"Heero," he says, still looking down. "You—" He lifts his hand to his face and rubs it, grimacing and grinning. "You're… just too you, you know that?"
His shoulders give one last shudder before he sucks in a deep breath and sniffles harshly. He lifts his head again, doing his best to look perfectly fine and says, weakly gesturing towards Wing, "Yeah, everything's there."
And then gazes back into my eyes for another short eternity, as if he could read them. Was it eight, or nine seconds? Or only one eternal moment?
It is then that he drops the heavy, false expression on his face and I see his true emotion, not just hidden in his eyes. The light does not soften the way his brows hitch tightly, the corner of his mouth curls backward, and his stable posture withers. I feel terrible for him and feel my throat burn as I rasp out his name a moment before he put his arms around my shoulders and his forehead to mine, his shoulders wilting and his body slumping in exhaustion. I never close my eyes even as I put my mouth to his face, just watching him, softly pressing my lips just below his eye, then at the corner of that mouth, willing away whatever pain I can. I linger there, then press my first to his mouth, he presses back, and a sob breaks forth.
He presses his face into the crook of my neck and shoulder now, forgetting caution and throwing himself against my body, despite my wounds. I am mildly surprised that I am not as flustered as I would have predicted, but my mind is far from myself. I tighten the hold and Duo's shoulders move again, jerking erratically.
I know what he's thinking.
So I knot my fingers behind his back, willing my body to hold out just a second more to keep holding him, and tell him in a voice only he could hear, "I'll see you again."
He barks out a half-laugh, still shaking against my shoulder. His tone is twisted and difficult to speak in. "In this world?"
"Don't make a prediction you don't believe, Heero," he says. "If you die tomorrow, I'll be very disappointed in that promise."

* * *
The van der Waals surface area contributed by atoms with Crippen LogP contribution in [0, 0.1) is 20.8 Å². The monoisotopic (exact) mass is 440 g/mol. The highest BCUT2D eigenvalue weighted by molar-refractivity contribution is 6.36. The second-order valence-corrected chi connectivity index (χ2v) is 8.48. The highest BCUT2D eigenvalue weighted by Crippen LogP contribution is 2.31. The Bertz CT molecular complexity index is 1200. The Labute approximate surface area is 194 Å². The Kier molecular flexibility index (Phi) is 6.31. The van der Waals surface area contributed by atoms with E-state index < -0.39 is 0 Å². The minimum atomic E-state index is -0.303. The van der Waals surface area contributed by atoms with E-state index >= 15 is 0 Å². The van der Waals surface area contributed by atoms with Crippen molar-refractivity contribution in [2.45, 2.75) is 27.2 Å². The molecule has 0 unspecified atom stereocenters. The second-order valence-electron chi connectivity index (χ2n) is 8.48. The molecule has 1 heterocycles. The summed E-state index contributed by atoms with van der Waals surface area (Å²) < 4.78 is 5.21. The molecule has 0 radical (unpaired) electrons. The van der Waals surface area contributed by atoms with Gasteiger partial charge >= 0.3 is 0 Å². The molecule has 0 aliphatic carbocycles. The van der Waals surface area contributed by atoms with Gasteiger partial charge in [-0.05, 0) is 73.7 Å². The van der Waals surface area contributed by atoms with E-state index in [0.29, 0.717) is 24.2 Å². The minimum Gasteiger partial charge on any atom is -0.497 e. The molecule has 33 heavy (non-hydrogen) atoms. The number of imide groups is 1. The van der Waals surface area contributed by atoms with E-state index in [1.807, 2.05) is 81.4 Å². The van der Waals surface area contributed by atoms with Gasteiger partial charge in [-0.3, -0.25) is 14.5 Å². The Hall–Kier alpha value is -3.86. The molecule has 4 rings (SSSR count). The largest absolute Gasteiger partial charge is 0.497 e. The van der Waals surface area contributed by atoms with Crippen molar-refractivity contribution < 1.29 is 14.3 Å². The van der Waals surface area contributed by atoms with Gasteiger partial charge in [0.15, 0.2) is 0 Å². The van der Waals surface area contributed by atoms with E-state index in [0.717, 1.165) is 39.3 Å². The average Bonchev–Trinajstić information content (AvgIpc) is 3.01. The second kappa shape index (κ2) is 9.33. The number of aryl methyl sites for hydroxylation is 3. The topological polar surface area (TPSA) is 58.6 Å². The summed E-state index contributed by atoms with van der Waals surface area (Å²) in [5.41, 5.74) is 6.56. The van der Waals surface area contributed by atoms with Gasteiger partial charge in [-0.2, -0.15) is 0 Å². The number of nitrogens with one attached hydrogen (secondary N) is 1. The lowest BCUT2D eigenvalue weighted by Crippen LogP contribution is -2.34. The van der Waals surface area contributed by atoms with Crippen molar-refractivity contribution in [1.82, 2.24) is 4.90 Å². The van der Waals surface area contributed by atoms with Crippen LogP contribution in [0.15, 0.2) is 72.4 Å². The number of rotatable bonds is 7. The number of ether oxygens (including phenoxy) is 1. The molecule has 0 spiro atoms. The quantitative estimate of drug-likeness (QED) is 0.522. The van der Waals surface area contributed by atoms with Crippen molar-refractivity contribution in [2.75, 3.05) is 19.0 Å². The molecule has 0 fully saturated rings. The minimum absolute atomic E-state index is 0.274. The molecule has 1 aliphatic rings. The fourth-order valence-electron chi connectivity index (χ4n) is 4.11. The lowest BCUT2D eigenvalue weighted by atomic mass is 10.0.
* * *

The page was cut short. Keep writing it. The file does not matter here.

He waits. There is nothing but dusk and crickets around us as far as I am concerned. I am not a terrorist child. I am not an orphan who never knew his name, at least not for right now.
"And quit being so damn stubborn, will you?" he whispers, lifting his face from my shoulder to look at me.
"Only if you quit those dangerous things," I answer him.
He looks at me, eyes scanning my face, and then I see him smile only inches from me. And it was worth almost dying to see it before we were separated again by the dictations of our lives.
I don't leave him for the rest of the night. He is gone, though, when I finally wake up, in the early morning hours, and feel the cold absence grow too unbearable. The front of my shirt is damp and wrinkled and the grass beside me slowly returning to its natural shape, the impression fading.
I don't allow myself to feel too much, but busy myself with getting to my feet, wounds still burning, but less so, and staggering over to my Gundam. Thankfully, my mind and body settle into their familiar rut, allowing me to unhinge the camouflage nets from the ground and climb onto the mobile suit without thinking once about the way Duo had slept against me that night, how small he looked, curled up and defenseless in front of me, how utterly tired—not once.
But I cannot resist it when I find a book sitting, waiting for me, in the cockpit.
I feel my heart twist despite me. I have a feeling that these hours, days, weeks between now and the next time I will hold Duo will not pass as quickly as the time it took for him to completely and wholly steal me away. I am determined to love Duo for however long it takes to see him again, and I realize now that this resolution slept, waiting, in me long before I ever set my eyes upon a book in a library.
But I sit down and open it up on my lap and read it again just to be reminded and pass the time.